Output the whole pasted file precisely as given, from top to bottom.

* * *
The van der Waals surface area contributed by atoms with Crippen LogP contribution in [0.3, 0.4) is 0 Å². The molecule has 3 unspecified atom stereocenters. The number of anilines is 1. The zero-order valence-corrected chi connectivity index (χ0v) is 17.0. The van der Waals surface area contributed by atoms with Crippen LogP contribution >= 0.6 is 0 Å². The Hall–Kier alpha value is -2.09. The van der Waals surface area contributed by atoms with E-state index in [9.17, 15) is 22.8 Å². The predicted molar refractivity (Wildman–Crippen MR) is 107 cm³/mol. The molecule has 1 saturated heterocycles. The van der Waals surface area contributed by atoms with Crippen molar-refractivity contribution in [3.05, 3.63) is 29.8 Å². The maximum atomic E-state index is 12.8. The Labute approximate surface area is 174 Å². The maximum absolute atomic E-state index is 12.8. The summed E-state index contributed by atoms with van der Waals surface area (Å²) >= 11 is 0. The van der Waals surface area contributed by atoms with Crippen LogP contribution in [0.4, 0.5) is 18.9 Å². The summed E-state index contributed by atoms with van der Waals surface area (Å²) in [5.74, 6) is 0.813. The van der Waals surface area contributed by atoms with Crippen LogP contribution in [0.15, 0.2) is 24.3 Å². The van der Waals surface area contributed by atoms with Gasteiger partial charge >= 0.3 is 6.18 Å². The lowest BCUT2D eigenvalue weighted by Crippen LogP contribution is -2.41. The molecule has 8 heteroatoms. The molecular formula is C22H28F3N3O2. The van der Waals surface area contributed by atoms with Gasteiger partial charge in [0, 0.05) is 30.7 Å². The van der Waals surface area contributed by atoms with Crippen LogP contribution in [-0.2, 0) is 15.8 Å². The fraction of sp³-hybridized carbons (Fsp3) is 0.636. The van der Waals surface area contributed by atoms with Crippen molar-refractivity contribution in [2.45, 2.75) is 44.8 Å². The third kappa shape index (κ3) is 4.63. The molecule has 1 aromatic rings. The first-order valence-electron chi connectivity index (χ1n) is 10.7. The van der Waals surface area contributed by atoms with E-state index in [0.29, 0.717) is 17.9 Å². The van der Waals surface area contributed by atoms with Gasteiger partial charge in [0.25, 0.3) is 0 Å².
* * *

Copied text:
The van der Waals surface area contributed by atoms with Crippen LogP contribution in [0.3, 0.4) is 0 Å². The molecule has 3 unspecified atom stereocenters. The number of anilines is 1. The zero-order valence-corrected chi connectivity index (χ0v) is 17.0. The van der Waals surface area contributed by atoms with Crippen LogP contribution >= 0.6 is 0 Å². The Hall–Kier alpha value is -2.09. The van der Waals surface area contributed by atoms with E-state index in [9.17, 15) is 22.8 Å². The predicted molar refractivity (Wildman–Crippen MR) is 107 cm³/mol. The molecule has 1 saturated heterocycles. The van der Waals surface area contributed by atoms with Crippen molar-refractivity contribution in [3.05, 3.63) is 29.8 Å². The maximum atomic E-state index is 12.8. The Labute approximate surface area is 174 Å². The maximum absolute atomic E-state index is 12.8. The summed E-state index contributed by atoms with van der Waals surface area (Å²) >= 11 is 0. The van der Waals surface area contributed by atoms with Crippen LogP contribution in [0.4, 0.5) is 18.9 Å². The summed E-state index contributed by atoms with van der Waals surface area (Å²) in [5.74, 6) is 0.813. The van der Waals surface area contributed by atoms with Crippen LogP contribution in [0.15, 0.2) is 24.3 Å². The van der Waals surface area contributed by atoms with Gasteiger partial charge >= 0.3 is 6.18 Å². The lowest BCUT2D eigenvalue weighted by Crippen LogP contribution is -2.41. The molecule has 8 heteroatoms. The molecular formula is C22H28F3N3O2. The van der Waals surface area contributed by atoms with Gasteiger partial charge in [0, 0.05) is 30.7 Å². The van der Waals surface area contributed by atoms with Crippen LogP contribution in [-0.2, 0) is 15.8 Å². The fraction of sp³-hybridized carbons (Fsp3) is 0.636. The van der Waals surface area contributed by atoms with Crippen molar-refractivity contribution in [2.45, 2.75) is 44.8 Å². The third kappa shape index (κ3) is 4.63. The molecule has 1 aromatic rings. The first-order valence-electron chi connectivity index (χ1n) is 10.7. The van der Waals surface area contributed by atoms with E-state index in [0.29, 0.717) is 17.9 Å². The van der Waals surface area contributed by atoms with Gasteiger partial charge in [0.25, 0.3) is 0 Å².